Game: Rock Band 3
Platform: Xbox 360, Playstation 3, Wii
Publisher: MTV Games
Release Date: October 26, 2010
Rated: T – for Teen
Harmonix is back with another iteration of Rock Band. Sequels to rhythm games tend to be little more than glorified track packs, but that’s not the case with Rock Band 3. This installment revolutionizes the franchise and also introduces enough new elements to possibly sway the future of the overall genre.
For the New Arrivals
Just in case you’re one of the three people who doesn’t know the Rock Band formula, imagine karaoke that scores you by your pitch accuracy and also allows you and your friends to play the lead guitar, bass, and drums tracks of the songs with toy instruments. That’s the gist of Rock Band, and it’s a game concept that has been adapted back and forth between the Rock Band and Guitar Hero franchises ad nauseum over the past few years. Rock Band has grown to dominate the music video game scene and has become a platform franchise that supports more than 2,000 playable songs, all available either on one of the main game disc releases or as downloadable content.
The key game mechanics have stayed true throughout the series’s history. As the music plays, colored bars slide down the screen. Players “play” their instruments in time with the bars hitting a line near the bottom of the screen by matching their fret button presses, strums, and drum beats with what they see on the screen. There’s a lot of muscle memory involved, and playing Rock Band well really is an acquired skill, not unlike the skills required to play real instruments.
Rock Band 3 throws a new instrument into the mix for the first time since Harmonix introduced drums with the first Rock Band. Mad Catz has produced a 25-key keyboard for use with the game, so you now can add a keytar to your plastic instrument collection. The keyboard is sturdy and feels like a real keyboard with plastic keys. I’ve been playing piano and keyboards for most of my life, and this keyboard peripheral immediately felt natural to my hands. The keyboard is color coded in sections to match notes on the screen, much like the fret buttons on the guitars and the pads on the drums are colored. It also features a button to the left of the keys that can be used to activate Overdrive mode (similar to Overdrive for the other instruments), as well as a touch pad to allow for note bending.
Having prior piano experience and knowledge definitely gave me a leg up in playing Rock Band 3, as I was able to jump straight into the Expert difficulty on the instrument. The standard play mode requires players to use only 5 of the 25 keys on the keyboard, so it’s not really an accurate representation of keyboard playing, but it’s a decent approximation in the same way that the guitar and drum peripherals approximate their real life counterparts.
The lack of accuracy is true only in the standard Rock Band mode. If you’re itching for some more realistic playing, Harmonix has introduced a new Pro Mode for Rock Band 3. Pro Mode is available for guitar, bass, drums, and keyboard, and dramatically changes up the way you play the game. Instead of dropping the usual colored bars down for note approximations, Pro Mode requires that the actual notes be played correctly. For the keyboard, this means you’ll see a visual representation of the keyboard on the screen, and you have to hit the right keys as their notes fall. Similarly, there’s a new interface for the guitar peripheral that will have you actually hitting strings and moving up and down the fretboard. There’s a new Pro guitar peripheral on the market that is required to use Pro Mode for the guitar and bass, but I was unable to try that out for this review.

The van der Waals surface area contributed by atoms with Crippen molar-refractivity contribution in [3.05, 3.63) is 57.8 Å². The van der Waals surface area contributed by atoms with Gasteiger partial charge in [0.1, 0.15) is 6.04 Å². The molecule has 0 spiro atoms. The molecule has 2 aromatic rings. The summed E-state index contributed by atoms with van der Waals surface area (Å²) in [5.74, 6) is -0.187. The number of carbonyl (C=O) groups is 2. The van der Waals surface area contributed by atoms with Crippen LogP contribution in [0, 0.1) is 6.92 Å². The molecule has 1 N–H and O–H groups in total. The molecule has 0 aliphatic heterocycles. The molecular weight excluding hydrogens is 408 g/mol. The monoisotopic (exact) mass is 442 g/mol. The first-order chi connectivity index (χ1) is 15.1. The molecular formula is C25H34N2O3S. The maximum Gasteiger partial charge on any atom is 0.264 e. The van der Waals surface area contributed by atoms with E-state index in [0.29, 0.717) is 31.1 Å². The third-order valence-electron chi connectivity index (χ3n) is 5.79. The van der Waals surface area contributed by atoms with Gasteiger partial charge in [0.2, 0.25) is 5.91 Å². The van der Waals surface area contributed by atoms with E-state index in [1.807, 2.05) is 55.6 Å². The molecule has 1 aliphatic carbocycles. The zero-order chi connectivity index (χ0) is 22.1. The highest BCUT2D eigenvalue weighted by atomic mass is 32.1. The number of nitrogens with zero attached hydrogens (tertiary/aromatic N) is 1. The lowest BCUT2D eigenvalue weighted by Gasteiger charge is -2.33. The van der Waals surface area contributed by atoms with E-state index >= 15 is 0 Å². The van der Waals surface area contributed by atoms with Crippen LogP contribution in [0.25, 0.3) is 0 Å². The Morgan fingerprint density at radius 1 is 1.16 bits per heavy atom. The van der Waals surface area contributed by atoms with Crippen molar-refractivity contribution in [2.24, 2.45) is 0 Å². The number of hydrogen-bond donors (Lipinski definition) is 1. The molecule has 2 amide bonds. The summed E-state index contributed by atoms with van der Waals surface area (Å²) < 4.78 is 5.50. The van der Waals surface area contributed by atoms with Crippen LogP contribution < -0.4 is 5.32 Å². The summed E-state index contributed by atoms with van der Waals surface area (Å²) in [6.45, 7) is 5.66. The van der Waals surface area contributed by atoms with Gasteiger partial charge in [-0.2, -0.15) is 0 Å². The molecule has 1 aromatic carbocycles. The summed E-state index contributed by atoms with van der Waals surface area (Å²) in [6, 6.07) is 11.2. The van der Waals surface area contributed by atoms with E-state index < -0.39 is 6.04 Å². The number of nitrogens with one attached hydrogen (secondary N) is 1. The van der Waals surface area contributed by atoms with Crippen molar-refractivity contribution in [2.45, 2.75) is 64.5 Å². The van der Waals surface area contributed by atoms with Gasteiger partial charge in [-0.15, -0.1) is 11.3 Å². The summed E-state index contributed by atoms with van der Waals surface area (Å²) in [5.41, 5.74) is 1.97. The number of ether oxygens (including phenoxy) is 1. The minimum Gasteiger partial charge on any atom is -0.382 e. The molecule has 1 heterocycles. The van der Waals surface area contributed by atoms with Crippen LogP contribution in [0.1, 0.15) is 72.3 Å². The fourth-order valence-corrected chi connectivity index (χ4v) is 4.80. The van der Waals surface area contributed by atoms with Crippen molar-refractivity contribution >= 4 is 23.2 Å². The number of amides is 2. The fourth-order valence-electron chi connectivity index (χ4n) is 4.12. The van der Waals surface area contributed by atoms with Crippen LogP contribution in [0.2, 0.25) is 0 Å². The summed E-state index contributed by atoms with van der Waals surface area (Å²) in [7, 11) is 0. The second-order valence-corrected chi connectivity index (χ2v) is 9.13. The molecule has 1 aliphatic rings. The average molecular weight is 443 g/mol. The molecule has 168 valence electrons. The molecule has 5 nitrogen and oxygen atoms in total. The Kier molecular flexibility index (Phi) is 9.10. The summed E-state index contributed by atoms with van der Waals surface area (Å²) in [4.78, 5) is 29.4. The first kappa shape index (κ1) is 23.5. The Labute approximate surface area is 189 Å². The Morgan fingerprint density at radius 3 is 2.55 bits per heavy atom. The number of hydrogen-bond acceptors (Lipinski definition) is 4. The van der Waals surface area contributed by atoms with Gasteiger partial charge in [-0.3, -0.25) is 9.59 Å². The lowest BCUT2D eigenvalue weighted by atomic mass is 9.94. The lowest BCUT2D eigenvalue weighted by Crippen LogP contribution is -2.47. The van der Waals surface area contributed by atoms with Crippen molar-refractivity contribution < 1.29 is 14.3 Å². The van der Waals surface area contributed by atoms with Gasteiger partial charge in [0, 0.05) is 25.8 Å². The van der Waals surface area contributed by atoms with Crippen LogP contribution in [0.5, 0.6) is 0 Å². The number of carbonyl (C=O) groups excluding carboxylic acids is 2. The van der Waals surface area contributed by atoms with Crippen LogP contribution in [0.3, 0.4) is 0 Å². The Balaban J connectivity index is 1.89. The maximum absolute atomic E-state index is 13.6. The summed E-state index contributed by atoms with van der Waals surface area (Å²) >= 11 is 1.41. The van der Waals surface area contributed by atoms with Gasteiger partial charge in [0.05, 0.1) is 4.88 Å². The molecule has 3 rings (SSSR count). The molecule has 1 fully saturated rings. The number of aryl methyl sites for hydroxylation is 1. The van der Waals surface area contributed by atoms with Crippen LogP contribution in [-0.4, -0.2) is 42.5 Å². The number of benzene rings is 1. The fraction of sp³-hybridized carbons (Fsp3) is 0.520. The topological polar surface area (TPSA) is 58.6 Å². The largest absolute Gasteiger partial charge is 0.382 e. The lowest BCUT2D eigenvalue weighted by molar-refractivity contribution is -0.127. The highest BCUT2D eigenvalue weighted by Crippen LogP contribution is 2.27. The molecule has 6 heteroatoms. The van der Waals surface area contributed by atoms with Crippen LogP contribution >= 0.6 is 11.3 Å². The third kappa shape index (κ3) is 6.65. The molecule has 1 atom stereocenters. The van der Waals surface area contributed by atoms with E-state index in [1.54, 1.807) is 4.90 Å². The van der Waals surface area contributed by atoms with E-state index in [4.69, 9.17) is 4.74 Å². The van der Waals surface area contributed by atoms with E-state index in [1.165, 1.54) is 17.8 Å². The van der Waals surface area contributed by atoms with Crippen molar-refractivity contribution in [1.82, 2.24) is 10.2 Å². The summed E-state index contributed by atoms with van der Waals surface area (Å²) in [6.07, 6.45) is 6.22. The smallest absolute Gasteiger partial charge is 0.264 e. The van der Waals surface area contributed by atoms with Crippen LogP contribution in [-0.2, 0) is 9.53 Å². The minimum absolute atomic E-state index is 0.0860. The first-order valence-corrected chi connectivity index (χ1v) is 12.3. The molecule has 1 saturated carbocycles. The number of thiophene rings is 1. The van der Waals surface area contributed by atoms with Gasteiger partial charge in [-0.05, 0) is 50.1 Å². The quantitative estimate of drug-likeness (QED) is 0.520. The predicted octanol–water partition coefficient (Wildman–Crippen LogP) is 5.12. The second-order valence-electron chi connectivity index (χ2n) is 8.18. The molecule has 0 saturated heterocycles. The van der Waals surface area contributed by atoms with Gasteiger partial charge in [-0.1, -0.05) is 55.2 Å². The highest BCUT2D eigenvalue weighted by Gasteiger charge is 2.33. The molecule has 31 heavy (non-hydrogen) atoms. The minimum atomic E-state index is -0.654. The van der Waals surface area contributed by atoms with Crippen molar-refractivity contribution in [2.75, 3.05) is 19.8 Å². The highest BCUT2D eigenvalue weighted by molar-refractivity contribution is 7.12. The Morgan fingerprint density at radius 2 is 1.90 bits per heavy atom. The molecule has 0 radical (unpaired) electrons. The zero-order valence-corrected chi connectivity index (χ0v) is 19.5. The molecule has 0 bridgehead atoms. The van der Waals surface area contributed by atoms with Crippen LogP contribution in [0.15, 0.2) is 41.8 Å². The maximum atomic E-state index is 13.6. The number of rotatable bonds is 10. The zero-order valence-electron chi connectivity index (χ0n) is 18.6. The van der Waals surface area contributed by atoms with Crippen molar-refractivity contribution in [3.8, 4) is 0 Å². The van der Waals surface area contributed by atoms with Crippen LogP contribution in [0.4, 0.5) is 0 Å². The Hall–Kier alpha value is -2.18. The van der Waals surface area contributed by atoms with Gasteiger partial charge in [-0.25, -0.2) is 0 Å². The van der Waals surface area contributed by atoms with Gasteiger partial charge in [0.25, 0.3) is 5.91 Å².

I did give Pro Keys a shot, though, and it’s an exciting addition to the genre. Having piano experience once again helped me into the keyboard playing, but it is in no way a cakewalk. Using the visual note cues is very different from reading actual sheet music, so I started at square one, as most players will. The Rock Band notation is not universal, but I really feel like it could be a good tutor for training people who previously played no instruments to actually know how to play real keyboards. I imagine the results with the guitar and drums would be the same.
Even with the addition of the keyboard and Pro Mode, the real star of every rhythm game is the song list. Rock Band always has been at the top of the line for offering a great variety of songs we actually want to hear and play. Rock Band 3 delivers 83 new tracks into the game, featuring acts such as The Doors, Devo, Ozzy Osbourne, Rilo Kiley, Elton John, Jimi Hendrix, and Queen. As with every game in the series except The Beatles Rock Band, you can import and export songs between all the titles, allowing for an instantly huge setlist in Rock Band 3 if you have some of the previous releases and have been downloading tracks.
In a genre that has been slipping in popularity over the past year, Harmonix took the initiative to innovate, and they really have breathed new life into Rock Band and probably into rhythm games in general. Rock Band 3 takes the franchise beyond the arena of party games and into the possibilities of real musical experience and instruction. It’s now entirely feasible that someone could learn the basics for playing real music, just by playing Rock Band 3. And I guarantee it’s a lot more fun than taking lessons from the guy down the street.